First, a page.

Middle East:
Syria's embattled Eastern Ghouta district: 10 questions


One of the worst humanitarian crises of the 21st century is now unfolding in Syria’s besieged Eastern Ghouta district, a suburb of Damascus.

Children in the 104-square-kilometer district have borne the brunt of a years-long siege and continued attacks by Syrian regime forces.

The following is a list of frequently asked questions regarding the ongoing calamity in Eastern Ghouta:

1.Where is Eastern Ghouta?

Eastern Ghouta is a suburb of the Syrian capital located roughly 10 kilometers east of central Damascus.

2. Who lives there?

The district is home to some 400,000 civilians, roughly half of whom are children under the age of 18.

3. Who is being killed?

Airstrikes and artillery barrages -- by both the Assad regime and the Russian military -- have resulted in numerous civilian deaths. Within the last three months alone, more than 700 civilians have been killed in Eastern Ghouta.

4. Does this death toll include civilian casualties?

Yes. Over the last three months, 109 women and 185 children have lost their lives in the regime-besieged district.

5. How does the siege affect daily life?

Eastern Ghouta has remained under a crippling regime siege for more than five years. In recent months, chronic food and medicine shortages have led to the death of numerous children, either from malnutrition or the lack of adequate medical care.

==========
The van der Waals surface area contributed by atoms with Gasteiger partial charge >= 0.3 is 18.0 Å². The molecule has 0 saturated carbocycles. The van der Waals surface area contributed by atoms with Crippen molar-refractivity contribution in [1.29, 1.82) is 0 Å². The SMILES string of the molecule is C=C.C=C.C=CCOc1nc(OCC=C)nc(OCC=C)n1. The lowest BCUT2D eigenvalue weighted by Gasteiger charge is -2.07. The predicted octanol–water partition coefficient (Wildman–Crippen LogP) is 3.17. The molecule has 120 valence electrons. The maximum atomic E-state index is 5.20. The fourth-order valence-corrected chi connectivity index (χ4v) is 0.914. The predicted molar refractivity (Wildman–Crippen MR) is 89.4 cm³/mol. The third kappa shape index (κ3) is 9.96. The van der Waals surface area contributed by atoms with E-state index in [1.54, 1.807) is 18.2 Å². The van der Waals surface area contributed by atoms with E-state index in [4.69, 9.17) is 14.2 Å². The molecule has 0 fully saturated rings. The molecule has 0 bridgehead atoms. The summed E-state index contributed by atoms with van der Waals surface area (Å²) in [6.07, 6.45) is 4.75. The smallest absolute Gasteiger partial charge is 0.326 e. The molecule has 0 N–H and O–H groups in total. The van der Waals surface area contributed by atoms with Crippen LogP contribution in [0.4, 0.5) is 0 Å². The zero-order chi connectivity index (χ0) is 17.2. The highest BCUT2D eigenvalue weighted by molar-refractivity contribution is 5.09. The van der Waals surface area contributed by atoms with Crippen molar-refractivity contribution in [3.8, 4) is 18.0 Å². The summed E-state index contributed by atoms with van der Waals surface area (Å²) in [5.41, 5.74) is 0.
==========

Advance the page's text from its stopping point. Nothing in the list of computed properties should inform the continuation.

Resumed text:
6. What kind of weapons are being used by the regime?

Syrian regime forces have used mortar shells, barrel bombs, cluster bombs, bunker-busting munitions and chemical weapons against the district’s civilian population.

7. How often has the regime used chemical weapons?

Since the conflict began in 2011, the regime has carried out 46 chemical attacks. On August 21, 2013, it carried out a sarin gas attack in Damascus that left more than 1,400 civilians dead. And within the last two months alone, it has used chlorine gas at least three times in the region.

Regime officials, for their part, claim that “terrorists” are using civilians as human shields.

8. Why is Eastern Ghouta strategically important?

The regime wants to crush all resistance -- especially resistance so close to the capital. 

9. How has the UN reacted to the regime’s crimes?

UN Security Council member-states, meanwhile, have failed to take any concrete action, with the exception of occasional anodyne statements issued by mid-level UN officials.

10. Does the cease-fire agreement reached in Astana apply to Eastern Ghouta?

In May of last year, Turkey, Russia and Iran designated Eastern Ghouta as a “de-escalation zone” in which acts of aggression are expressly prohibited. Nevertheless, Russia -- one of the truce’s three guarantor-states -- has failed to prevent the Assad regime from repeatedly violating the agreement’s terms.

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